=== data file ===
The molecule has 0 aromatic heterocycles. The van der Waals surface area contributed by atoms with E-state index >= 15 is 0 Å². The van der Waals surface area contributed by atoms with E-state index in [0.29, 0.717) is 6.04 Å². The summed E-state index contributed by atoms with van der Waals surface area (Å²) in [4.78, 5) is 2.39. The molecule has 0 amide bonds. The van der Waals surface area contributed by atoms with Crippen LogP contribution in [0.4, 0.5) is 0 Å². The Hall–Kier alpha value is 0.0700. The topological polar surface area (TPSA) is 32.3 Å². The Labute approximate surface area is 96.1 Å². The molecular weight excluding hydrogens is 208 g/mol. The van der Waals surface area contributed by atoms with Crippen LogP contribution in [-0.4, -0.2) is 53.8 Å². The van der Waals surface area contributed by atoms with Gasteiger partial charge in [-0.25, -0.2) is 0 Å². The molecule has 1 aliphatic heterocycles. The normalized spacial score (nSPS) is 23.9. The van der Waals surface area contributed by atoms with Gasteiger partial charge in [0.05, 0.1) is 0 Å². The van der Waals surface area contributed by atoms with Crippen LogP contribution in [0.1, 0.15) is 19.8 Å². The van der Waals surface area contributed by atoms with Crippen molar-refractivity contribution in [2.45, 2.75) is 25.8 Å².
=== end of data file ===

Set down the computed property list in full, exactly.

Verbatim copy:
The molecule has 0 aromatic heterocycles. The van der Waals surface area contributed by atoms with E-state index >= 15 is 0 Å². The van der Waals surface area contributed by atoms with E-state index in [0.29, 0.717) is 6.04 Å². The summed E-state index contributed by atoms with van der Waals surface area (Å²) in [4.78, 5) is 2.39. The molecule has 0 amide bonds. The van der Waals surface area contributed by atoms with Crippen LogP contribution in [0.4, 0.5) is 0 Å². The Hall–Kier alpha value is 0.0700. The topological polar surface area (TPSA) is 32.3 Å². The Labute approximate surface area is 96.1 Å². The molecular weight excluding hydrogens is 208 g/mol. The van der Waals surface area contributed by atoms with Crippen LogP contribution in [-0.4, -0.2) is 53.8 Å². The van der Waals surface area contributed by atoms with Gasteiger partial charge in [-0.25, -0.2) is 0 Å². The molecule has 1 aliphatic heterocycles. The normalized spacial score (nSPS) is 23.9. The van der Waals surface area contributed by atoms with Gasteiger partial charge in [0.05, 0.1) is 0 Å². The van der Waals surface area contributed by atoms with Crippen LogP contribution in [0.1, 0.15) is 19.8 Å². The van der Waals surface area contributed by atoms with Crippen molar-refractivity contribution in [2.45, 2.75) is 25.8 Å².